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i just wrote about this in my blog, and thought hey i should bring it up here to find out how other people deal with memory side effects!

my memory is bad in three ways: personal memory, conceptual understanding, and word finding.

i'm discovering i am using different strategies to deal with each of these, and i'm wondering if other people use the same processes:

personal memory: (i am currently obsessed with the fact that i can't remember last christmas). i think the harder i try the more it is escapes me, like it's even harder to remember other christmases than before i started obsessing about it. the more i think about it, the more every christmas just gets all fuzzed in together. so i have to not think about it and see if it spontaneously returns (oooh this is hard).

conceptual understanding: (like how a hard drive is partitioned - i completely forgot this weekend that this does not mean physically divided in half argh). if i think about it really really hard i will probably remember how something like that works - but i'll forget again in an hour. once something has stopped naturally making sense (like a partition means just that, not an imaginary line of binary somewhere), i have to work hard to get that knowledge back (if at all).

word finding: i seem to get stuck on finding the original word i was looking for rather than instantly seeking synonyms.

i'll start with what i think the first letter of the mystery word is, then go through all the words i can think of that start with that in a very serial fashion. if i'm trying to think of the world "astute", i'll remember it starts with an a, so i'll methodically spin through this visual list of words that begin with "aa" then "ab" then "ac", with each category containing as many words as my brain can spit at me quickly enough. sometimes, i can do this inside of a few seconds. sometimes, it doesn't work at all.

i don't think to try to solve the word-finding thing by association in that moment. if i am trying to remember the word "astute" i will not think of "clever" - i'll just get stuck running through my alphabetical list. this doesn't work very reliably obviously.

so what do the rest of y'all who can't remember shit do when you're having a medicated moment? ;)

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Personal memory - Accept that it's not very good. Rely on other people or pictures or writings to trigger more memory. Stay relaxed and don't sweat what won't come. Sometimes it does after I sleep. Other times, it just doesn't. The more I stress on it, the worse my memory and the worse I feel. Writing stuff down helps with current things I need to remember, too.

Conceptual Understanding - I rely on reflex memory sometimes. Just do, don't think about it. At work I find that some experiences are ingrained enough that I can do new related things without much difficulty if I don't analyze it as a new thing. To be honest, this is the type of cognition loss that will quickly get me working with my pdoc to adjust meds. I can deal with a little of it, but not a lot.

Word find - Heh, I've become adept at synonyms, 'thingy,' hand gestures and pointing.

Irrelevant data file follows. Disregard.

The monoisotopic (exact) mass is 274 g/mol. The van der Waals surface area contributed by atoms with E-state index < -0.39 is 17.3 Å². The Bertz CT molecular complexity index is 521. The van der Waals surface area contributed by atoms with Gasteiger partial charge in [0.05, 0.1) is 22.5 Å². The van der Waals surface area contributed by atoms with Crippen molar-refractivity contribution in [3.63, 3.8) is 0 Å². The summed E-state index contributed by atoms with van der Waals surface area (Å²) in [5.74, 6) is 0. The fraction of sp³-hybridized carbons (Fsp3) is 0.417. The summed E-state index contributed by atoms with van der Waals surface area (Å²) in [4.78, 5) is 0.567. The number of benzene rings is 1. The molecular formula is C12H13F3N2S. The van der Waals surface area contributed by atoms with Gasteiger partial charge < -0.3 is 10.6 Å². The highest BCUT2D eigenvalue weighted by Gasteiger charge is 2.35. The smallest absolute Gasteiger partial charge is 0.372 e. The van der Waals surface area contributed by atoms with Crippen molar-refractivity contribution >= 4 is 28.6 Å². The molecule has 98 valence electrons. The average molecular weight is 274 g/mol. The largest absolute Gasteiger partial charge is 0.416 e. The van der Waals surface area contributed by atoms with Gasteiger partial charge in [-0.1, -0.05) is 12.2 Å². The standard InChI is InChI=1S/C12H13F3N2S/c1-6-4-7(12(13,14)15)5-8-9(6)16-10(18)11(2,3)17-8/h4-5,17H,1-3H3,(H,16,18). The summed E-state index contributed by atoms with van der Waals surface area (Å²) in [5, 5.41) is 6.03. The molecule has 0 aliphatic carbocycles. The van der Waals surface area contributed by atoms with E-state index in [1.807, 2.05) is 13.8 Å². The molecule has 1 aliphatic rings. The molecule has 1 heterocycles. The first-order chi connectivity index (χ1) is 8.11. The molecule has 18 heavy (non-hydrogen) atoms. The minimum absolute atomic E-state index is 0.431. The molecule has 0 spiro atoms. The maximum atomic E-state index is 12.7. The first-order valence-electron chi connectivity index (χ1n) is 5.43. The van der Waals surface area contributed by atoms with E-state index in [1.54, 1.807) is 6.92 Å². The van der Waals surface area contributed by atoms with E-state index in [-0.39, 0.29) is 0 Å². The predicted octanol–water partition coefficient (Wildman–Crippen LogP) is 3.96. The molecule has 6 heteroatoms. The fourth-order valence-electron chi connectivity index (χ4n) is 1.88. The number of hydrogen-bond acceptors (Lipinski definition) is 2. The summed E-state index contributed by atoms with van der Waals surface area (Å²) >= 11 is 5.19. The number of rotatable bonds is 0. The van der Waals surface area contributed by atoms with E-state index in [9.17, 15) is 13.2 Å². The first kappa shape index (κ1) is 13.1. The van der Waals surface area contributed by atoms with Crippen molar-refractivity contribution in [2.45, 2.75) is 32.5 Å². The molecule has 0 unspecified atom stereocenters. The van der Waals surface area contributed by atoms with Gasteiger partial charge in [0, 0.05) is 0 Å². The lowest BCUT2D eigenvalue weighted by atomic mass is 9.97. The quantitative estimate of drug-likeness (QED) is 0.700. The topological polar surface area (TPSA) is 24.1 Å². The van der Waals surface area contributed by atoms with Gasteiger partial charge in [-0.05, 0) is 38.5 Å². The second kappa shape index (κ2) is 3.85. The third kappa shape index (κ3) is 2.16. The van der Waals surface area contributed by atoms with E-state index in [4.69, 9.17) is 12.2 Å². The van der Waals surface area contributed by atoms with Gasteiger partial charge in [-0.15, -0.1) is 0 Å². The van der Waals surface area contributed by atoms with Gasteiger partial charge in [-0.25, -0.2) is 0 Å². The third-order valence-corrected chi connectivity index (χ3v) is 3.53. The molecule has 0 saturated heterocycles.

and I'll add...

Spelling - Spell check!!!

Grammar - MS Word helps w/the basics.

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I read a book a long time ago, I've forgotten which book it was, but that book put this image in my mind that stuck with me about memory. Think of your long term memory as a filing room filled with books and files - a huge library with a lot of stacks that's not very well organized. In this huge library is one little person (mine's a man) who doesn't have much to do until you ask him to go and fetch a memory. Say you've said out loud, "What did we do last Xmas?" Now he's deliriously happy and throws down his newspaper (or whatever time killer he has) to go and track down in the towering stacks whatever you did last Xmas. However, he's halfway down the aisle and you ask again, "What did we do last Xmas?" Well, your library is hopelessly outdated and he doesn't have a cell phone or pda, so he has to stop what he's doing and go back to the front desk to listen to your question. He hasn't had time to find your memory. The more you ask, the longer it will take to find the memory. That's why if you just give the little guy a chance, he'll dig around the stacks until he finds it, and then (sometimes hours later) he'll shout the answer out to you.

Of course, since the stacks are hopelessly unorganized, it may take weeks, and it may take a long time for your memory to be found, or your little guy may forget himself what it was he was sent to find and may need a reminder, or the memory just may be lost. But for the most part, it's better to ask once, and not obsess about it until the memory is found. Or you can guide your little guy with hints as to where he might find the memory.

That little trick has helped me *a lot* in retrieving memories. I read that book back when I was twenty. I wish I could remember the book. I don't think it was a good book other than that little bit.

Another trick I use to get around lot of memory blocks is free writing. If I start writing about *this* Xmas for example then just let it go, and start writing about other Xmases - childhood and other Xmases I remember - then I'll start remembering the one that I forgot in bits and pieces. In the end the pieces will fall into place.

If I know how to do something and have forgotten how, I'll try to explain it to someone - even if it's my teddy bear. Explaining things is a great way to bring back memory! Teaching is one of the best ways to learn. I also try to write a "how to" if I can... it brings back a lot of things I've forgotten.

As for word finding - ha! I rely on other people and dictionaries to find the words I've forgotten. I just can't keep my lexicon updated no matter how hard I try. That's what outside resources are for. ;) Don't worry too much about it though, as long as you can carry on a coherent conversation, you're still good.

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P,